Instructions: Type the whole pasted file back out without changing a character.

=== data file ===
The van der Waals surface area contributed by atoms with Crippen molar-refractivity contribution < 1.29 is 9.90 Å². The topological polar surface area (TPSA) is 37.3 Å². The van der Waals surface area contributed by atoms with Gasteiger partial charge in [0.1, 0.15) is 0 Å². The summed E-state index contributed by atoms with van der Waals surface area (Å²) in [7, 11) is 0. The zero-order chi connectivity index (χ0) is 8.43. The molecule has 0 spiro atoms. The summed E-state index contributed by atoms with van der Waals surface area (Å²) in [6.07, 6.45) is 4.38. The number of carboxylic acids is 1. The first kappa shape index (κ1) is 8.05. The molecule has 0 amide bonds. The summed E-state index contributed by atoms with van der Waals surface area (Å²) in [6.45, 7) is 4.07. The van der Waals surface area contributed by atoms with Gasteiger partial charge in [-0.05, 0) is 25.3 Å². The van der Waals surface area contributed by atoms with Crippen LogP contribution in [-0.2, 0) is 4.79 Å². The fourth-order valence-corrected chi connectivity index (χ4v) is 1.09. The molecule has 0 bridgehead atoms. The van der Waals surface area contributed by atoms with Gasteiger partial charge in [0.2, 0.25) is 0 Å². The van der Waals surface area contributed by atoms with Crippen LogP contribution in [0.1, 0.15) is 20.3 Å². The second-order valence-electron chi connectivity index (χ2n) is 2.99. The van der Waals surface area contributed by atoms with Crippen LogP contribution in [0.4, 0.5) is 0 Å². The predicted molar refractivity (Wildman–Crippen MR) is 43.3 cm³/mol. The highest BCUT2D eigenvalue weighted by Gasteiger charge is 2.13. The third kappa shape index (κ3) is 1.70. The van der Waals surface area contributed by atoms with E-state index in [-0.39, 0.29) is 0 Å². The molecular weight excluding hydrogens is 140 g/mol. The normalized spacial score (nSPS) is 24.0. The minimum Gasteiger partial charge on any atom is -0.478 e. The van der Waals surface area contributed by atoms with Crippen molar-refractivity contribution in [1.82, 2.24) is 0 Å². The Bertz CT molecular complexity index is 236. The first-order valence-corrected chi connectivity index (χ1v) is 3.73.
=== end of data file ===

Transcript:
The van der Waals surface area contributed by atoms with Crippen molar-refractivity contribution < 1.29 is 9.90 Å². The topological polar surface area (TPSA) is 37.3 Å². The van der Waals surface area contributed by atoms with Gasteiger partial charge in [0.1, 0.15) is 0 Å². The summed E-state index contributed by atoms with van der Waals surface area (Å²) in [7, 11) is 0. The zero-order chi connectivity index (χ0) is 8.43. The molecule has 0 spiro atoms. The summed E-state index contributed by atoms with van der Waals surface area (Å²) in [6.07, 6.45) is 4.38. The number of carboxylic acids is 1. The first kappa shape index (κ1) is 8.05. The molecule has 0 amide bonds. The summed E-state index contributed by atoms with van der Waals surface area (Å²) in [6.45, 7) is 4.07. The van der Waals surface area contributed by atoms with Gasteiger partial charge in [-0.05, 0) is 25.3 Å². The van der Waals surface area contributed by atoms with Crippen LogP contribution in [-0.2, 0) is 4.79 Å². The fourth-order valence-corrected chi connectivity index (χ4v) is 1.09. The molecule has 0 bridgehead atoms. The van der Waals surface area contributed by atoms with Gasteiger partial charge in [0.2, 0.25) is 0 Å². The van der Waals surface area contributed by atoms with Crippen LogP contribution in [0.1, 0.15) is 20.3 Å². The second-order valence-electron chi connectivity index (χ2n) is 2.99. The van der Waals surface area contributed by atoms with Crippen LogP contribution in [0.4, 0.5) is 0 Å². The predicted molar refractivity (Wildman–Crippen MR) is 43.3 cm³/mol. The highest BCUT2D eigenvalue weighted by Gasteiger charge is 2.13. The third kappa shape index (κ3) is 1.70. The van der Waals surface area contributed by atoms with E-state index in [-0.39, 0.29) is 0 Å². The molecular weight excluding hydrogens is 140 g/mol. The normalized spacial score (nSPS) is 24.0. The minimum Gasteiger partial charge on any atom is -0.478 e. The van der Waals surface area contributed by atoms with Crippen molar-refractivity contribution in [1.82, 2.24) is 0 Å². The Bertz CT molecular complexity index is 236. The first-order valence-corrected chi connectivity index (χ1v) is 3.73.